Palestinian Islamic Jihad militants participate in a military show in Gaza City.
(photo credit: MOHAMMED SALEM/ REUTERS)
But there is only one whose focus is getting Israel ready to accommodate the mass aliyah that the party believes will take place from America soon, after Islamic Jihadists take power in the United States.
Dennis Avi Lipkin registered his Israel Bible Bloc Party with the Central Elections Committee on Thursday, after the party was officially recognized by the party registrar in May. Lipkin is a veteran speaker to Evangelical Christians in the US, who lives in Kedar, near Ma’aleh Adumim.
Lipkin, 70, will head the party, followed by Hana Hawa, a Christian from Ussefiya; Michael Bar-Neder, a reserve IDF mayor who lives in Kedumim; David Friedman, a messianic Jew and professor at the Jerusalem Bible College; and Klaas Bakker, a Dutch Protestant married to a Jew. They registered only five candidates.
“Our goal is to promote the Jewish-Christian alliance and togetherness,” Lipkin said. “We’re facing the final solution of the Jewish people in the US. The Jihadists are planning to kill Jews in America and their Christian spouses. I’m predicting massive aliyah of Jews and Christians to Israel caused by antisemitism and hatred.”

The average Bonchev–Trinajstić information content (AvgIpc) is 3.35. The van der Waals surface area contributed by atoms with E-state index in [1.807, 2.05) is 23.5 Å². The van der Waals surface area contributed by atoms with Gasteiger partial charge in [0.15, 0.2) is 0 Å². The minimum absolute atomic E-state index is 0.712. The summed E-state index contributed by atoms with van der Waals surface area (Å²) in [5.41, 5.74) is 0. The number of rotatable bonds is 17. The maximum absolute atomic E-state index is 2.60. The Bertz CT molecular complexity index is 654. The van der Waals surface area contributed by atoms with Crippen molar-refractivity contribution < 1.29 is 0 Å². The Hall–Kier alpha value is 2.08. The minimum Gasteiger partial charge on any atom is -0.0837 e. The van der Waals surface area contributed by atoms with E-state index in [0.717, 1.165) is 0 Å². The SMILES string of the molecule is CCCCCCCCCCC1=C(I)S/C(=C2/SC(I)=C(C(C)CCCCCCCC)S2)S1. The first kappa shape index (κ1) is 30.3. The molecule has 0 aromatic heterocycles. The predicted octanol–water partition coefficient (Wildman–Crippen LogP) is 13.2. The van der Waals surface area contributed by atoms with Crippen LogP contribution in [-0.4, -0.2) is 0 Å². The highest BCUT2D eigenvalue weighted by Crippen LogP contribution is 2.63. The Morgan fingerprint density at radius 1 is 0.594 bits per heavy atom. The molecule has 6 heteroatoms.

Lipkin, who is a Conservative Jew, said he would like to explain to rabbis the need to relax conversion standards to accommodate the millions of intermarried couples who he believes will soon be visiting Israel from America. Part of the party’s platform will be to send Jewish and Christian supporters of Israel to speak on the country’s behalf around the world and improve its image.
Like all parties that have no current MKs on their list, the Bible Bloc Party will receive seven minutes of TV air time and 14 minutes on the radio to explain its platform and woo voters. Lipkin said he was unaware that he would be given such a perk.
“I am saying stuff no one wants to hear,” Lipkin said
He was caught by surprise with the advancement of the election, which was supposed to have taken place in November. He admitted his expectations were low for this race.
“I’ll be honest,” he said. “We did this to prove a point that we could run, but we know it will be a challenge. We are going to meetings, kissing babies and shaking hands. We are doing our best, but we’re not expecting any miracles.”
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